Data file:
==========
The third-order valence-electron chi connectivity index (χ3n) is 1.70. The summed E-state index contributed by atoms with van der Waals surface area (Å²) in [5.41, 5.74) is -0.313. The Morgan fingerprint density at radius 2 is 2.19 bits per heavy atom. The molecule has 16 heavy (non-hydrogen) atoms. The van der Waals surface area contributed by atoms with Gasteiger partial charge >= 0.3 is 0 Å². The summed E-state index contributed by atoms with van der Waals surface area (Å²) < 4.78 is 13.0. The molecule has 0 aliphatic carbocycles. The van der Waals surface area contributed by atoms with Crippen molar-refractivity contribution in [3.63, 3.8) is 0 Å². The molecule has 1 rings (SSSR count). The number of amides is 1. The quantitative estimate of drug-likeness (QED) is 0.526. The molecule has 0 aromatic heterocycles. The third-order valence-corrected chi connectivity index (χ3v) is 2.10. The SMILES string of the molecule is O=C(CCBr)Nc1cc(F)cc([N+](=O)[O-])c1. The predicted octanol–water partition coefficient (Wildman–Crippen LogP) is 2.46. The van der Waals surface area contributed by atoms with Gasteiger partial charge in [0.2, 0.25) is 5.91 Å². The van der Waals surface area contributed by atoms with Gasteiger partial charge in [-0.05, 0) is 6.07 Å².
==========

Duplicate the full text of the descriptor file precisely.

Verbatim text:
The third-order valence-electron chi connectivity index (χ3n) is 1.70. The summed E-state index contributed by atoms with van der Waals surface area (Å²) in [5.41, 5.74) is -0.313. The Morgan fingerprint density at radius 2 is 2.19 bits per heavy atom. The molecule has 16 heavy (non-hydrogen) atoms. The van der Waals surface area contributed by atoms with Gasteiger partial charge >= 0.3 is 0 Å². The summed E-state index contributed by atoms with van der Waals surface area (Å²) < 4.78 is 13.0. The molecule has 0 aliphatic carbocycles. The van der Waals surface area contributed by atoms with Crippen molar-refractivity contribution in [3.63, 3.8) is 0 Å². The molecule has 1 rings (SSSR count). The number of amides is 1. The quantitative estimate of drug-likeness (QED) is 0.526. The molecule has 0 aromatic heterocycles. The third-order valence-corrected chi connectivity index (χ3v) is 2.10. The SMILES string of the molecule is O=C(CCBr)Nc1cc(F)cc([N+](=O)[O-])c1. The predicted octanol–water partition coefficient (Wildman–Crippen LogP) is 2.46. The van der Waals surface area contributed by atoms with Gasteiger partial charge in [0.2, 0.25) is 5.91 Å². The van der Waals surface area contributed by atoms with Gasteiger partial charge in [-0.05, 0) is 6.07 Å².